This, to me, is the real strength of YA: the power it has to bridge the gaps between teenagers and adults. Without wanting to privilege the written word as an artform over films, TV and the like, each creative medium has different strengths and weaknesses, and one of the strengths of writing is its comparative freedom from the groupthink condescension of marketing and developmental committees. While there’s still plenty of problems with the whitewashing of book covers, the preponderance of stories featuring straight, white protagonists and the extent to which both these issues are aided and abetted, however subconsciously, by publishers and their marketing departments, the fact remains that authors have much more autonomy than Hollywood or television scriptwriters to explore different themes, and – just as importantly – to trust in the intelligence of their audience. This isn’t to say that authors never have to negotiate with their editors or publishers over content, but it doesn’t seem controversial to assert that the average author has a much greater ability to dictate the flow of their own narrative than, say, the writer on a TV show does. What this means, then, is that whereas a TV show or film aimed at teenagers might end up being dumbed down, simplified or otherwise homogenised by condescending, fearful or conservative producers, a good YA novel is just as ambitious and intelligent as the author wants it to be – and while some might argue that this still happens less often than it should or could, for me, it goes a long way towards explaining why, out of all available forms of entertainment adults might choose to share with the teens in their lives, YA novels seem to be the runaway favourite.
Because the fact is, one of the most potentially embarrassing, painful and/or awkward things an adult can do is attempt to talk about sensitive social issues like love, sex, death and politics with a teenager. Most of us who are adults still cringe to remember what such conversations could be like from the other side, and rightly dread the prospect of one day trying to initiate them with our own children. But a shared love of stories can smooth that path immeasurably. Rather than talking to teens about their relationships and risking the Eyeroll of Doom, adults who read and love the same books as their teens can instead talk about the relationships of their favourite protagonists, engaging the issue in a context of shared fandom rather than parent/child angst. So not only can YA novels deal with social issues as part of the narrative, but sharing those stories can lead to real-life discussion of them, too.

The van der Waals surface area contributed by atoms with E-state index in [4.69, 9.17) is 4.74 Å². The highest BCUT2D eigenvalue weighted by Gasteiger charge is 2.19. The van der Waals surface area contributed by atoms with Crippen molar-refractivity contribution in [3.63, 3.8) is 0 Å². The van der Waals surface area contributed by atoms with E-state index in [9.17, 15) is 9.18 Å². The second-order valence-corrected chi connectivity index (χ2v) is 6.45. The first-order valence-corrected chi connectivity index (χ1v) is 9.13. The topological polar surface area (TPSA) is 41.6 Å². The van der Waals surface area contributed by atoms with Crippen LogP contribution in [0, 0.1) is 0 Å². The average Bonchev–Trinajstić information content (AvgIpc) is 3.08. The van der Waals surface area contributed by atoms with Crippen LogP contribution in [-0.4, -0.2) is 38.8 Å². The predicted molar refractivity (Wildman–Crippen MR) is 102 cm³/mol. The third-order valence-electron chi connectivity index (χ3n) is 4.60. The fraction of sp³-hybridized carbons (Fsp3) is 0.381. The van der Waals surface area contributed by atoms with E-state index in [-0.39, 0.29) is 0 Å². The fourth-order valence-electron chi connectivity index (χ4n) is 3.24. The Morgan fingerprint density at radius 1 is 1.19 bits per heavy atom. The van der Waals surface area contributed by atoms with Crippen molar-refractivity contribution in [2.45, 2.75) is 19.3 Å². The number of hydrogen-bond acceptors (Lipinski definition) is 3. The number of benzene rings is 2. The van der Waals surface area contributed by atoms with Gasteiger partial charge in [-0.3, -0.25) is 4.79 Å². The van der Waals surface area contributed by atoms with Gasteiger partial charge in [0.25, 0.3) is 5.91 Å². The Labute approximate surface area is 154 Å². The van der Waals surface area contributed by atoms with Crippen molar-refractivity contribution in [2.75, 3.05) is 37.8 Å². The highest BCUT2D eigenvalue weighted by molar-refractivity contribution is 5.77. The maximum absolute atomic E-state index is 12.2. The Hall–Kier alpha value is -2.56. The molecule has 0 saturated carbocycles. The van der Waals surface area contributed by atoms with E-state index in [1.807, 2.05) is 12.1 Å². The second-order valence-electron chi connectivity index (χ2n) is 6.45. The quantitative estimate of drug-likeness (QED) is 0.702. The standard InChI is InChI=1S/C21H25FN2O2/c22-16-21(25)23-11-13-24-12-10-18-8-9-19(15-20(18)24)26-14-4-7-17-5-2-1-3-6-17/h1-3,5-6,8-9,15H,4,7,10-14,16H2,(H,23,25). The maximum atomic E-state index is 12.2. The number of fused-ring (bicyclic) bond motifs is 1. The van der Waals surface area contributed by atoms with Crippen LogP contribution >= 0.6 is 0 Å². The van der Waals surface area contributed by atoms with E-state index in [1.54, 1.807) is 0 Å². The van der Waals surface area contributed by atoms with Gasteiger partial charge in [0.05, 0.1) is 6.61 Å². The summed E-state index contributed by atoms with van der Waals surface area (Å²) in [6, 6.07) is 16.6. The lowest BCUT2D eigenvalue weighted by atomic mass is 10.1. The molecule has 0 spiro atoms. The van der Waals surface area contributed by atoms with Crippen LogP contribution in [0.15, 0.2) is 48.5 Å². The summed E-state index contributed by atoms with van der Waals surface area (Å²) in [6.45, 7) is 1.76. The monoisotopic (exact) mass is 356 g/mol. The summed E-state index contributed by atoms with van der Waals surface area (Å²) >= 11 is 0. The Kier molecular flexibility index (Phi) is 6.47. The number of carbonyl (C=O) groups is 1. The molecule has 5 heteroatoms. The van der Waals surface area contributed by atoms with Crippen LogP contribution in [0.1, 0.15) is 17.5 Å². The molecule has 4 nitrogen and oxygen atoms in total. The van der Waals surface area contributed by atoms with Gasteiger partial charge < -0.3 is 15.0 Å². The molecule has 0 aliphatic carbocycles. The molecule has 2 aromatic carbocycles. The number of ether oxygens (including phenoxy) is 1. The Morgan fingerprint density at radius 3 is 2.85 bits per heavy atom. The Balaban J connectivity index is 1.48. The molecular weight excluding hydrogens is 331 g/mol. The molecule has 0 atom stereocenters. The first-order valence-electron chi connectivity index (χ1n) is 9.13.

Obviously, I’m a fan of YA; after all, it’s what I write. But all personal bias aside, I’m generally skeptical of anyone who’s prepared to write off a whole genre on the basis of a negative generalisation. All artforms have their pros and cons, and will inevitably encompass just as many bad, unimaginative or mediocre works as they do examples of brilliance, originality and genius. The trick is picking the ones that work for you – and finding other interested fans, whatever their age, to share them with.
Foz Meadows is a bipedal mammal with delusions of immortality. Her first novel, Solace and Grief, is now available from Ford Street Publishing. She likes cheese, geekery, writing, webcomics and general weirdness. Dislikes include Hollywood rom-coms, liquorice and the Republican party. She is a member of the Melbourne-based SuperNova writers’ group, and between October 2009 and May 2010, she also wrote a weekly column, Speaking to Geeks, for Trespass Magazine. (Her archived ramblings can be found here.)
Foz currently lives in St Andrews, Scotland, with not enough books and her very own philosopher. Surprisingly, this is a good thing.
You can read her blog here.